THE LAST CODFISH by J.D. McNeill
Kirkus Star

THE LAST CODFISH

Age Range: 10 - 15
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KIRKUS REVIEW

A thoughtful and at times riveting story of a 15-year-old boy who hasn’t spoken since his mother died in a boating accident seven years earlier. Tut lives with his father, a fisherman who is often drunk, in a coastal village in Maine. He takes solace in reading (though he is perceived to be stupid), particularly his mother’s books by Jane Austin, C.S. Lewis, J.R.R. Tolkien, Edna St. Vincent Millay, and by writing her letters that he throws out to the sea in bottles. McNeill deftly portrays the dissolution of a grieving family, but it’s Tut’s means of coping, his struggle to make things alright enough so that the authorities don’t interfere, as well as his relationships with those in the community who try to help him, that will draw in young readers. Most important, his unexpected and burgeoning friendship with talkative, intrepid Alex, who has parental problems of her own (her mother’s total self-absorption is a bit one-sided), provides a nice counterpoint and adds depth to the drama. McNeill sensitively explores the difficulty of change in this impressive debut, whether it’s the increasing scarcity of good fishing, or a father and son needing to move on with their lives. (Fiction. 10-15)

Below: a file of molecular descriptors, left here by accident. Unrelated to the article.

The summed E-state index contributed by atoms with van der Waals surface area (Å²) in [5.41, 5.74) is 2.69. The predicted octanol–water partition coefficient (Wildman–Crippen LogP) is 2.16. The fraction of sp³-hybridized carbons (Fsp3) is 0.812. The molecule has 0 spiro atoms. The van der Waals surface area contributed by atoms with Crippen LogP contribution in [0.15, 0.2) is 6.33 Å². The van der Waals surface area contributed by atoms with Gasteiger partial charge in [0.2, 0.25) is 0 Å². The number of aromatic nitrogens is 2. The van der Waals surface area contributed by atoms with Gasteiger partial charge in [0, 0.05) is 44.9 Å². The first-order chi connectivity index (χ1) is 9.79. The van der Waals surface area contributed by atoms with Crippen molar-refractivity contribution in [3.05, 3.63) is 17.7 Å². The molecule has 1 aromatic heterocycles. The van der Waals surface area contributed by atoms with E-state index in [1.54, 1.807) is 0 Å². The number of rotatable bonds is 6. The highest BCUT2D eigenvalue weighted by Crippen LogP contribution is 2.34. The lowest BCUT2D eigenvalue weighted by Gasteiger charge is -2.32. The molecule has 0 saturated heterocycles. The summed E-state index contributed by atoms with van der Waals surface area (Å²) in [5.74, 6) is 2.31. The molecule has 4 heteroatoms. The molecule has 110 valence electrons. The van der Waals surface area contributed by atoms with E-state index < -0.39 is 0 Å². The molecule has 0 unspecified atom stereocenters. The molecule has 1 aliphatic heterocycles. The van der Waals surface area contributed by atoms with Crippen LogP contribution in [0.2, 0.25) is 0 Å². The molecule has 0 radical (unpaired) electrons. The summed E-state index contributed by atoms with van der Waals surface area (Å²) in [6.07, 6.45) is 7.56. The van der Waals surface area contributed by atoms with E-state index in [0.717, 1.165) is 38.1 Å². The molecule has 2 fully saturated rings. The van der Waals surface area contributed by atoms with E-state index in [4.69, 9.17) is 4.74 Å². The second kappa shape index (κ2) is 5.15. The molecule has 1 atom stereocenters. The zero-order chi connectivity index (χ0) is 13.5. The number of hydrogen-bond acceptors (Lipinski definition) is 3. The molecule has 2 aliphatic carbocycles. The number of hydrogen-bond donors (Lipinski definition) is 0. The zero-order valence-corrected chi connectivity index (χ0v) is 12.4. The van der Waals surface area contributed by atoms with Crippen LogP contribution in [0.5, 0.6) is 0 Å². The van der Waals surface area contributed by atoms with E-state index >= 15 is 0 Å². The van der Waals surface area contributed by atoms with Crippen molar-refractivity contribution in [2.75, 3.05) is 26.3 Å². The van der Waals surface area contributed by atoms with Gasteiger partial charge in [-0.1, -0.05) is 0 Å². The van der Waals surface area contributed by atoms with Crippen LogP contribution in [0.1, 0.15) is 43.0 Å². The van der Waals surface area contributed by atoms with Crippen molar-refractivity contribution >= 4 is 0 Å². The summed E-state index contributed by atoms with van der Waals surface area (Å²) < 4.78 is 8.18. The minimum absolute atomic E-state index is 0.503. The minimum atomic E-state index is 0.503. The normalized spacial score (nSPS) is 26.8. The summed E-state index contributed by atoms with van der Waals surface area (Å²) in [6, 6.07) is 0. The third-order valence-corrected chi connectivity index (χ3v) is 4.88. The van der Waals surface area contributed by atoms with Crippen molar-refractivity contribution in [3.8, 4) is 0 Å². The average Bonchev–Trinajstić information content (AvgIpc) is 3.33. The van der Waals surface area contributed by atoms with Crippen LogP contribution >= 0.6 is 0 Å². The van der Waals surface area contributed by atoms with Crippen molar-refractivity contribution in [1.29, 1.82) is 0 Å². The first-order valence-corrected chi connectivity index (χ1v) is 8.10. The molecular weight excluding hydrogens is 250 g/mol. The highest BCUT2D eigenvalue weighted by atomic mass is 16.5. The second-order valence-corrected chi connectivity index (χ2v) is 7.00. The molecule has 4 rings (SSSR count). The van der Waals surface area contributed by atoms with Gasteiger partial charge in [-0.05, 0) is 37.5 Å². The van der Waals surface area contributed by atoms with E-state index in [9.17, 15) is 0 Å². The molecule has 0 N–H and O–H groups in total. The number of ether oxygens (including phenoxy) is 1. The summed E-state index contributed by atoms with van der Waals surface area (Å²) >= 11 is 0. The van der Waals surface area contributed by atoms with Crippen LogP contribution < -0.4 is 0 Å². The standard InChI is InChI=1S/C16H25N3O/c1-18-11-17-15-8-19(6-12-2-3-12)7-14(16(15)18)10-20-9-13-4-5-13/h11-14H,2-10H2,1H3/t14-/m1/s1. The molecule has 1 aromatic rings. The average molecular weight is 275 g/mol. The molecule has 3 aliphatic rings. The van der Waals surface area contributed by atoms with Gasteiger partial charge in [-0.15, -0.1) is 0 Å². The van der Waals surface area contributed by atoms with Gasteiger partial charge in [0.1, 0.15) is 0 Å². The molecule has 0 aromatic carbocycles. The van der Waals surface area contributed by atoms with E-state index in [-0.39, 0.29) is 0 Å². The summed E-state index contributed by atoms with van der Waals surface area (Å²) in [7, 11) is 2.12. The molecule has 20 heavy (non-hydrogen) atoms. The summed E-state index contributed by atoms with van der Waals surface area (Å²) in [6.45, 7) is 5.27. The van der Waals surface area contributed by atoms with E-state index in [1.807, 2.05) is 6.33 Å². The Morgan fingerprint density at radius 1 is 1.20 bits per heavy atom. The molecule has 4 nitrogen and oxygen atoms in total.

Pub Date: May 1st, 2005
ISBN: 0-8050-7489-9
Page count: 192pp
Publisher: Henry Holt
Review Posted Online:
Kirkus Reviews Issue: May 15th, 2005




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